Hitting a top speed of 300 kph

Race day was much like attending any sporting event with a few major exceptions. For starter it is extremely loud. EXTREMELY LOUD. If you don’t wear ear plugs during the entirety of the race you’ll find it terribly painful and might suffer hearing loss. It was far louder than any concert I’ve ever attended.

Even though our seats were relatively good ones and we could see the starting line, there wasn’t a whole lot to see. No matter where your seats are, you can only see a small fraction of the track. Every minute there would be a pack of cars zipping around a corner and a few seconds later they would be gone. You had no idea what was happening, who was winning or if there was any drama whatsoever in the race.

Being there live let you experience the sounds and feeling of a race, but it was hard to capture the competition that was going on. Many of the hardcore race fans I saw had small televisions or radios along so they could follow all the action.

Most of the crowd were wearing Ferrari gear because their main driver, Fernando Alonso, is from Spain. He came into the race ranked 3rd and took 2nd place in the Grand Prix. I had absolutely no idea who had won or that the race was even over until they displayed the results on one of the big monitors.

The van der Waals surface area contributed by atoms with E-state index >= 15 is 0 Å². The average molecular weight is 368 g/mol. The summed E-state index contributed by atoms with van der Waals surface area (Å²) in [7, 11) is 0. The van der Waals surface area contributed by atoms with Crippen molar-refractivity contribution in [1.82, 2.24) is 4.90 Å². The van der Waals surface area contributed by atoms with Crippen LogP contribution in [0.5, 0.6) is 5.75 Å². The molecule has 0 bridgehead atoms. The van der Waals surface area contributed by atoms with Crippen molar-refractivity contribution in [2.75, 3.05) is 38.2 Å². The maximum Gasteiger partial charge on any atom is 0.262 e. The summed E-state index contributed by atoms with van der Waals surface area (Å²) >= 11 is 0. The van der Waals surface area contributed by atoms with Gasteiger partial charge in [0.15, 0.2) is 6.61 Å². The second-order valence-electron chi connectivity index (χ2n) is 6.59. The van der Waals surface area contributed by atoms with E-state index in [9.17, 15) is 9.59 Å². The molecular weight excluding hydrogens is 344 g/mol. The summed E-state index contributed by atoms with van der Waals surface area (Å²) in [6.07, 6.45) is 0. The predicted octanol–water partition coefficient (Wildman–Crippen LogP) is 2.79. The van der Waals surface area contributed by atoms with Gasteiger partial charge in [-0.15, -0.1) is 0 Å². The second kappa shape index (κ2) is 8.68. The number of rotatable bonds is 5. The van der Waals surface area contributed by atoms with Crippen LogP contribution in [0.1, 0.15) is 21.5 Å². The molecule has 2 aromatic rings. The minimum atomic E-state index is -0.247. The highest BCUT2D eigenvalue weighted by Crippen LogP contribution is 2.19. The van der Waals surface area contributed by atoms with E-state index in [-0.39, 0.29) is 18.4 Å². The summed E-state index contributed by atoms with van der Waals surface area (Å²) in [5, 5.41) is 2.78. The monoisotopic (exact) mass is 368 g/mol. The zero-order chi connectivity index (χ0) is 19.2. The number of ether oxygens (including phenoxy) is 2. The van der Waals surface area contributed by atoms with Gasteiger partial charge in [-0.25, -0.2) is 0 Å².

Attending the Grand Prix was a great experience. Even if you aren’t a hard core race fan it is still worth attending a race if you have the chance. The experience and spectacle of race day is worth it.

The European Grand Prix is scheduled to be in Valencia until 2014, and it is widely considered to have one of the best tracks in the F1 circuit.

7 thoughts on “Behind the Scenes at the Grand Prix of Europe”

  1. Like you, attending a Formula 1 race is not anything that was ever high on my bucket list but I think the people watching, the culture surrounding it all and the sheer amount of money is facinating

  2. It is really The difference is in the acceleration. that can move from zero to 60m in under 2 seconds, What engine can do that, It requires jet one

  3. Awesome Gary! You are lucky enough not just watch Grand Prix, but try out those cars. Wow. Some can only dream of it!

    Amazed to know the cost thrown for a Grand Prix US$418,000,000?? Whoa! I think these F1 drivers must be stinking rich :P

  4. Nice Info!!!!

    This is called backup almost all parts of car available for backup if something happens wrong with car.

  5. Nice Gary! I’m sure I wouldn’t be able to refrain from using profanity after doing a few laps in that and feeling as if my helmet’s about to fly off also.